Alsea Bay Marina + Robinson Park

Posted by Outdoor Project Contributor Em Wooden / May 21, 2016


Photo courtesy of Em Wooden

The Alsea Port encompasses the towns of Waldport, Tidewater, and Yachats. They came together in 1910 to establish the Port District. Since that time, Alsea Bay has earned a reputation as a top notch area for crabbing and fishing, and each year the launch ramp at the port is used by more than 5,000 boaters. In the fall, Chinook salmon swarm the bay. From 1888 to 1957, salmon canneries caught their fish in the bay; after that fishing was reserved for noncommercial purposes. 

Today, visitors flock to McKinley’s and Dock of the Bay Marina Boat Rentals (both right by the Alsea Bay Marina) to rent crabbing equipment. From boats to traps, those two businesses outfit their customers with everything they need to bring home several Dungeness crabs. While taking a boat out into the bay is a fun adventure, it is not the only way to catch crabs. The marina has certain areas that are designated for recreational crabbers, including a crabbing platform. In addition to crabs and salmon, the bay is teeming with softshell clams, purple varnish clams, cockles, and even seals.    

Robinson Park is a small grassy area nestled up against the water. Several picnic tables provide an opportunity for a picturesque lunch. The bay is set against a backdrop of lush forest and rolling hills, and if you head toward the Alsea Bay Bridge you will find a small sandy beach with an unbeatable view of the bridge itself.  Take some time to enjoy the scenic environment and then head to the Governor Patterson Memorial State Recreation Site in time to watch the sun set. Beachside State Recreation Site Campground is your best bet for camping in Waldport, but if you decide to venture a few miles south to Yachats you can also stay at the Tillicum Beach Campground.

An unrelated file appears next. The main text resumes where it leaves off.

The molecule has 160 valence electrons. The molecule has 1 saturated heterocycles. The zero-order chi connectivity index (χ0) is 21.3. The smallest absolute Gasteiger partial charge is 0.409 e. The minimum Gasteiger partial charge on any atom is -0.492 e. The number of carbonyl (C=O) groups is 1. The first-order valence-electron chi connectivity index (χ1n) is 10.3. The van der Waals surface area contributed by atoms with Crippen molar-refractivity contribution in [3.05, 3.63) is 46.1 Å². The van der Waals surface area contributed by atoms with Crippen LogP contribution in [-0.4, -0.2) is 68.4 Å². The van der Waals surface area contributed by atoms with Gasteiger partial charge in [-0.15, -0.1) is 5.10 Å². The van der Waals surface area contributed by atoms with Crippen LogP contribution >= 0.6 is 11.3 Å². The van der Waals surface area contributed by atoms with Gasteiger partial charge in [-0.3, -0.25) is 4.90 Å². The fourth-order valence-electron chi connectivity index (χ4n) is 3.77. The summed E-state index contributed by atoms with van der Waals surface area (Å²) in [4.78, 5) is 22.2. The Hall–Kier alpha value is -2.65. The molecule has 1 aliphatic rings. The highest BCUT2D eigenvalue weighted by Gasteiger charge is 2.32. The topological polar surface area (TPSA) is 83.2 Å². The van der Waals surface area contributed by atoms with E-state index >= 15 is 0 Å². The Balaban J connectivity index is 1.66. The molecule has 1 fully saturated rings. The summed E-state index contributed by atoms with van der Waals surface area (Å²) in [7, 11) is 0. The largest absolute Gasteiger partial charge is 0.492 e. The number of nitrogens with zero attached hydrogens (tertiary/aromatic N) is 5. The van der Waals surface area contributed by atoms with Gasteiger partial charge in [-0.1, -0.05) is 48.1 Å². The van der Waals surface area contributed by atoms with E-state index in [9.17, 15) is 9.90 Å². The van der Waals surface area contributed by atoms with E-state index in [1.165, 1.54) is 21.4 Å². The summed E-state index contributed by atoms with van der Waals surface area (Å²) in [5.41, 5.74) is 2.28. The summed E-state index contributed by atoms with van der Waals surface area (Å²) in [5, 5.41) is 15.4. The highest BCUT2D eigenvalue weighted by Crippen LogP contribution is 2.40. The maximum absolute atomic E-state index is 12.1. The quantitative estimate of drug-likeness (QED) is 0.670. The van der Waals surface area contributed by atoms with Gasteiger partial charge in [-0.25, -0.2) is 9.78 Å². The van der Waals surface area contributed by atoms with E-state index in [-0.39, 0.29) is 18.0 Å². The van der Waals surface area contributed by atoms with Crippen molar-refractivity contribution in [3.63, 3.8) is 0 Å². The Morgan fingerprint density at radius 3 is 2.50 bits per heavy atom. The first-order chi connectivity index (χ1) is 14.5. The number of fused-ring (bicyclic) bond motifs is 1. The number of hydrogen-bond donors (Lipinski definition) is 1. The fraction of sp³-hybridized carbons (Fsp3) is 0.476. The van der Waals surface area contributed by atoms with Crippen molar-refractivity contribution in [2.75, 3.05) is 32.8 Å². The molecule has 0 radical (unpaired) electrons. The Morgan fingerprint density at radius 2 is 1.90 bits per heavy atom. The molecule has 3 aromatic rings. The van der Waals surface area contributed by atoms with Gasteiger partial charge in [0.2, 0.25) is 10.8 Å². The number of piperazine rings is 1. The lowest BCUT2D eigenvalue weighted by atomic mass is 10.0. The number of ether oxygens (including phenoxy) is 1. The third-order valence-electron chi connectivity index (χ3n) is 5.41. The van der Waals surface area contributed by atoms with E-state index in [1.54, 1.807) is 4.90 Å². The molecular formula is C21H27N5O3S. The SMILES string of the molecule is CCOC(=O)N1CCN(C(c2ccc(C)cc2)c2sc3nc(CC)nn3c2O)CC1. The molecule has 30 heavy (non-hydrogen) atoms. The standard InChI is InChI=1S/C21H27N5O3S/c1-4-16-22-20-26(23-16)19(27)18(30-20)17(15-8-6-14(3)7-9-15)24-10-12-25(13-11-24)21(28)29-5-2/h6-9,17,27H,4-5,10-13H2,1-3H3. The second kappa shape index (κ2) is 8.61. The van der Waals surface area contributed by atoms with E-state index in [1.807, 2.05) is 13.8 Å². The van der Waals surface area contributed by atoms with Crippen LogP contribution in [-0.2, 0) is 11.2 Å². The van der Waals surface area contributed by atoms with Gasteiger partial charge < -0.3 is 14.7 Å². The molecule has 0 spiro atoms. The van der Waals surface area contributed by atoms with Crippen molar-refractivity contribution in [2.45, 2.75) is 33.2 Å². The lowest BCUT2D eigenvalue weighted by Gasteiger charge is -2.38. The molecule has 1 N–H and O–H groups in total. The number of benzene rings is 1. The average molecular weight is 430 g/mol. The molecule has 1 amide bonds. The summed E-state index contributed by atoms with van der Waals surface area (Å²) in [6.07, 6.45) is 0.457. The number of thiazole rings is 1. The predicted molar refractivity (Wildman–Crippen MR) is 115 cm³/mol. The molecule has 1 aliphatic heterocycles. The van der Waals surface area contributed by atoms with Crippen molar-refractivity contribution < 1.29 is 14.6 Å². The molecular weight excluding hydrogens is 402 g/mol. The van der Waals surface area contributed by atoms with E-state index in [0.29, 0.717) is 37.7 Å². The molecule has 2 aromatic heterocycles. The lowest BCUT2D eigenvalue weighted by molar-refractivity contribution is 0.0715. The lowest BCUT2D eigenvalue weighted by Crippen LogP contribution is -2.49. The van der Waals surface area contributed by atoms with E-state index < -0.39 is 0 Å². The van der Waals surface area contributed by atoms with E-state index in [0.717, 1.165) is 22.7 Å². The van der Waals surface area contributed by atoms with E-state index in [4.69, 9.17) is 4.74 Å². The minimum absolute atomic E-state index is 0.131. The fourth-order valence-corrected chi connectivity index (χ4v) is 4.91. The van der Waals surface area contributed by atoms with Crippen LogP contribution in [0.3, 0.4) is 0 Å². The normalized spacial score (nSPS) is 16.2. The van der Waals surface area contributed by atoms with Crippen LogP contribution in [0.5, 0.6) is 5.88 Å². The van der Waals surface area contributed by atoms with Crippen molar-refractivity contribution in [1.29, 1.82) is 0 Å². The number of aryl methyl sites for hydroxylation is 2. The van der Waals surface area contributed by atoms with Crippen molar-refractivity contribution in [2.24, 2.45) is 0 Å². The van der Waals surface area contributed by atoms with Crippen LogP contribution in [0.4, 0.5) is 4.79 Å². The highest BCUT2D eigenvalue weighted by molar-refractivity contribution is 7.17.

Rules, Regulations and Licenses

shellfish license is required for anyone over 12 years old. Before heading out, be sure to call the Shellfish Hotline at 1.800.448.2474 to confirm seasonal closures, or visit the State of Oregon’s Shellfish Biotoxin Closure page.

  • Dungeness crab: Daily limit of 12 male crabs (it is prohibited to catch and keep females), minimum size 5 3/4 inches. Crabbing is open in estuaries (i.e. bays), beaches, tide pools, piers, and jetties year round. Crabbing in the ocean is CLOSED for Dungeness crab from October 16 to November 30.
  • Red rock crabs: Daily limit of 24, any size or sex.
  • Razor clams: Daily limit of 15.
  • Bay clams (gaper, butter, littleneck, cockle, and geoduck): Daily limit of 20 (only 12 of which can be gaper clams). No more than one daily limit per day may be taken per person. No more than two daily limits may be in possession. If unbroken, butter (Saxidomus giganteus), cockle (Clinocardium nuttallii), or little-neck (Protothaca staminea) clams may be returned only in immediate digging area. All other clams must be retained regardless of size or condition. 
  • Softshell and piddocks clams: Daily limit of 36.
  • Purple varnish clams: Daily limit of 72.
  • Shrimp and prawns: Daily limit of 20 pounds including the shell.
  • Mud and ghost shrimp: No limit.
  • Mussels: Daily limit of 72.
  • Sand crabs, mole crabs, kelp worms and sand worms: No limit.

Call the Oregon Department of Fish and Wildlife at 1.800.448.2474 for more information.

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